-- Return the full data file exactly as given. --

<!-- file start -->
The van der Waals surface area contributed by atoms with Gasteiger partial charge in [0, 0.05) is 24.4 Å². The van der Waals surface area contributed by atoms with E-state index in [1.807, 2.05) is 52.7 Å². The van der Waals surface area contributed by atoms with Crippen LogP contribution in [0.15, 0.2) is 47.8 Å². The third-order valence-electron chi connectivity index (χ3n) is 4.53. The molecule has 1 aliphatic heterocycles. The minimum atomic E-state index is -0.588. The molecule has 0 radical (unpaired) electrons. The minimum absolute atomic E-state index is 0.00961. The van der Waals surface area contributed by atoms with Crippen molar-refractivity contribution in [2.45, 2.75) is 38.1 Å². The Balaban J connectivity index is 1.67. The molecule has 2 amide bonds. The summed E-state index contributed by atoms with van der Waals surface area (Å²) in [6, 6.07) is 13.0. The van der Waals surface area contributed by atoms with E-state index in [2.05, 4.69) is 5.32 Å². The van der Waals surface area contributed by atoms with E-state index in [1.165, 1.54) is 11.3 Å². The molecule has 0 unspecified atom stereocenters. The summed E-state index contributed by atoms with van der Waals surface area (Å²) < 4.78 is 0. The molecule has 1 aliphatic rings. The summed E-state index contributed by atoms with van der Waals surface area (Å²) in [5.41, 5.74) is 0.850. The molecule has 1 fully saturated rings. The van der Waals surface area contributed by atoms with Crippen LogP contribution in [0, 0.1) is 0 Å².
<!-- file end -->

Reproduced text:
The van der Waals surface area contributed by atoms with Gasteiger partial charge in [0, 0.05) is 24.4 Å². The van der Waals surface area contributed by atoms with E-state index in [1.807, 2.05) is 52.7 Å². The van der Waals surface area contributed by atoms with Crippen LogP contribution in [0.15, 0.2) is 47.8 Å². The third-order valence-electron chi connectivity index (χ3n) is 4.53. The molecule has 1 aliphatic heterocycles. The minimum atomic E-state index is -0.588. The molecule has 0 radical (unpaired) electrons. The minimum absolute atomic E-state index is 0.00961. The van der Waals surface area contributed by atoms with Crippen molar-refractivity contribution in [2.45, 2.75) is 38.1 Å². The Balaban J connectivity index is 1.67. The molecule has 2 amide bonds. The summed E-state index contributed by atoms with van der Waals surface area (Å²) in [6, 6.07) is 13.0. The van der Waals surface area contributed by atoms with E-state index in [2.05, 4.69) is 5.32 Å². The van der Waals surface area contributed by atoms with E-state index in [1.165, 1.54) is 11.3 Å². The molecule has 0 unspecified atom stereocenters. The summed E-state index contributed by atoms with van der Waals surface area (Å²) < 4.78 is 0. The molecule has 1 aliphatic rings. The summed E-state index contributed by atoms with van der Waals surface area (Å²) in [5.41, 5.74) is 0.850. The molecule has 1 fully saturated rings. The van der Waals surface area contributed by atoms with Crippen LogP contribution in [0, 0.1) is 0 Å².